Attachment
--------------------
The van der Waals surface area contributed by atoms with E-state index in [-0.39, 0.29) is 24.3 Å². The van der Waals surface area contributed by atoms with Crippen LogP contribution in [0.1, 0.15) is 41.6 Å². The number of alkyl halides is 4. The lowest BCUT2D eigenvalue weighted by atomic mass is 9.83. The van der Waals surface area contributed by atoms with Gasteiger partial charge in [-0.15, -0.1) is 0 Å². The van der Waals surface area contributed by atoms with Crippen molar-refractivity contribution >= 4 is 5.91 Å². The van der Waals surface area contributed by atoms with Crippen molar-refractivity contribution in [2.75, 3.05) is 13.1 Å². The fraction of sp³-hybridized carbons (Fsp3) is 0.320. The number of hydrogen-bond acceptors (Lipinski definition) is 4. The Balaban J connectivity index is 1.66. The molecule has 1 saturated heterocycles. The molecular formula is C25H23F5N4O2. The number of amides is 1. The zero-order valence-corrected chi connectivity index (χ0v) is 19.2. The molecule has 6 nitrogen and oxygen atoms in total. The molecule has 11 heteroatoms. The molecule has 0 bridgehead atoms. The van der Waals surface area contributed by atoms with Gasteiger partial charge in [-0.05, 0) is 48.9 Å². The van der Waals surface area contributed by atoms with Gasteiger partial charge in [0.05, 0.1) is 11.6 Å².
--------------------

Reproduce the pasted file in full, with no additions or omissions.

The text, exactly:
The van der Waals surface area contributed by atoms with E-state index in [-0.39, 0.29) is 24.3 Å². The van der Waals surface area contributed by atoms with Crippen LogP contribution in [0.1, 0.15) is 41.6 Å². The number of alkyl halides is 4. The lowest BCUT2D eigenvalue weighted by atomic mass is 9.83. The van der Waals surface area contributed by atoms with Gasteiger partial charge in [-0.15, -0.1) is 0 Å². The van der Waals surface area contributed by atoms with Crippen molar-refractivity contribution >= 4 is 5.91 Å². The van der Waals surface area contributed by atoms with Crippen molar-refractivity contribution in [2.75, 3.05) is 13.1 Å². The fraction of sp³-hybridized carbons (Fsp3) is 0.320. The number of hydrogen-bond acceptors (Lipinski definition) is 4. The Balaban J connectivity index is 1.66. The molecule has 1 saturated heterocycles. The molecular formula is C25H23F5N4O2. The number of amides is 1. The zero-order valence-corrected chi connectivity index (χ0v) is 19.2. The molecule has 6 nitrogen and oxygen atoms in total. The molecule has 11 heteroatoms. The molecule has 0 bridgehead atoms. The van der Waals surface area contributed by atoms with Gasteiger partial charge in [-0.05, 0) is 48.9 Å². The van der Waals surface area contributed by atoms with Gasteiger partial charge in [0.05, 0.1) is 11.6 Å².